I gave a short talk last night on a few sentences from 12th century Chinese Zen Master Honghzi’s writing:
“From the onset patch-robed monks have this field that is a clean, spacious, broad plain. Gazing beyond any precipitous barriers, within the field they plough the clouds and sow the moon.”
Hongzhi lived in a time of great political uncertainty. The stability of the Tang Dynasty had disintegrated due to pressures from within and without. The fundamental forms and manifestations of Buddhism itself were reformulating. Scholastic Buddhism had been discredited by its close association of the failed ways of the past and the new Zen school was beginning to coalesce. Hongzhi is one of the early exemplars of the Soto branch of Zen school of Buddhism that flourished first in China, then in Japan and Korea. We here at the Boundless Way Temple in Worcester, Massachusetts, continue to claim his lineage and be inspired by his lucid and poetic teachings.
Honghzi expounds his central teaching in the first sentence. We (patch-robed monks) already have the peace that passes understanding—‘the field that is a clean, spacious, broad plain.’
For many of us, our life often feels like a sloping and rocky field with barely enough soil to nourish our life. We seem to move from one trial to the next. Plans fall apart, health is uncertain, and the weather is often stormy.
So what could Hongzhi be talking about? It may be tempting to dismiss him off as someone who is speaking to people who are not like us. Perhaps his insights only apply to people who are naturally serene and mostly live in beautifully austere Temples filled with the smell of incense. Perhaps, but I always find it more interesting to consider that he may be speaking to people like you and me.
What if this ‘clean, spacious, broad plain’ is not different from the geography of our lives right here and now? We often imagine that there is some other place we will arrive at and where we will find peace. Some other place. Some other time. Then we will become different people – we will be less disturbed and troubled. Then we will live in a state of ease and grace.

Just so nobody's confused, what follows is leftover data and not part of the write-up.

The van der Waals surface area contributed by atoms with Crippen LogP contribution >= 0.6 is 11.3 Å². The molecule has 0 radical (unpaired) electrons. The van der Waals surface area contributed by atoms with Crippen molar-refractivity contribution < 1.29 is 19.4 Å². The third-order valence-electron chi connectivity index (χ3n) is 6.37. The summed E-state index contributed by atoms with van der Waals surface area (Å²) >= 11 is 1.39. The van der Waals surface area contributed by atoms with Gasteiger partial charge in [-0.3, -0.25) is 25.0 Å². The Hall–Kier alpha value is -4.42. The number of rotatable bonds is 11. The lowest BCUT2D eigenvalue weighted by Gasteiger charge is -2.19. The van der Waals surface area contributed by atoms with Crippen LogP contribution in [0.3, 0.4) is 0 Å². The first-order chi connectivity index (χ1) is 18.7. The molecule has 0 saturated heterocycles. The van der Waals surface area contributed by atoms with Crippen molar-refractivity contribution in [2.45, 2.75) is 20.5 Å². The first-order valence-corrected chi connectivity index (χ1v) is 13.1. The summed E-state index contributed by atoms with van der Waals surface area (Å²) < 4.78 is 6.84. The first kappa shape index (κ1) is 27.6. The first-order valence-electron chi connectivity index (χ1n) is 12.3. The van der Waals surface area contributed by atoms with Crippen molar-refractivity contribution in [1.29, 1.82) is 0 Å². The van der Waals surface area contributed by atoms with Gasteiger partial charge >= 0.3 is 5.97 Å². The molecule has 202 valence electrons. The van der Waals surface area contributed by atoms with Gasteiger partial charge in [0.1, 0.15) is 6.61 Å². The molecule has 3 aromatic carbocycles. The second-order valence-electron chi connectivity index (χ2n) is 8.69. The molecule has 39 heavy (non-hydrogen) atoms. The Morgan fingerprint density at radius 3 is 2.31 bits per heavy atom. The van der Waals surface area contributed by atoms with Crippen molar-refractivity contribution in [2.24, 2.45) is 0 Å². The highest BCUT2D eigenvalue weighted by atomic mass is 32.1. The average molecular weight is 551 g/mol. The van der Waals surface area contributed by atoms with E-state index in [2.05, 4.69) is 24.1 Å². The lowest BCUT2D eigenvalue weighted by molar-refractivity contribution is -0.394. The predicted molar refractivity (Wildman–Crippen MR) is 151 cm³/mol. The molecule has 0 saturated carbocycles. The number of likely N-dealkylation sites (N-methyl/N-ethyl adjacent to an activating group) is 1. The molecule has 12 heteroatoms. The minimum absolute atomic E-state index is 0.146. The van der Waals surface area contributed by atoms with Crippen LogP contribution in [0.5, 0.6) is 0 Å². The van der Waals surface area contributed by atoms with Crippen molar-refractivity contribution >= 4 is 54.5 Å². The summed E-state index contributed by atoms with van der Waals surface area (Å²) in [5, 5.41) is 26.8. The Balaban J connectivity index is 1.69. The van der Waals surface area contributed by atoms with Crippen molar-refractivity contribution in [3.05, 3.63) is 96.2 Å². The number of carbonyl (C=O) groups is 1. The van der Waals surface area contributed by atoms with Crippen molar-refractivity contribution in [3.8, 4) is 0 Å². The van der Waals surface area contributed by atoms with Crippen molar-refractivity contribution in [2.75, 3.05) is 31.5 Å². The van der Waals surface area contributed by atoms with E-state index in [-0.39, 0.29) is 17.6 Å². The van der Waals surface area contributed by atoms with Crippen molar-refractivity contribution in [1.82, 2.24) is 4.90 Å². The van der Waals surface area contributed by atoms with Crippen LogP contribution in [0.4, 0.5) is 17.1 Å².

What if what we seek is already here? In the Zen tradition, we are not encouraged to ‘believe’ this, but simply to consider it for ourselves. What if in this moment, in the middle of all the worries and challenges of your life—what if this moment itself is filled with grace and spaciousness? What if you don’t have to fix things or become someone different? Is it possible to appreciate life just as it is? Sweet and bitter? Clear and confused. Emerging and falling apart?
As a Zen teacher and son of a Christian minister, I find this teaching central to both traditions. We live in a world of grace beyond our comprehension. We do not sustain ourselves by our own efforts, but are supported by some mysterious and sacred source that is always present.
I’m not interested in trying to prove or explain this teaching, but am quite interested in spreading the word and encouraging us all to see what happens when we consider the possibility of that the ground of ease and grace is the very land under our feet right now.
Coming tomorrow: How to ‘plough the clouds and sow the moon.’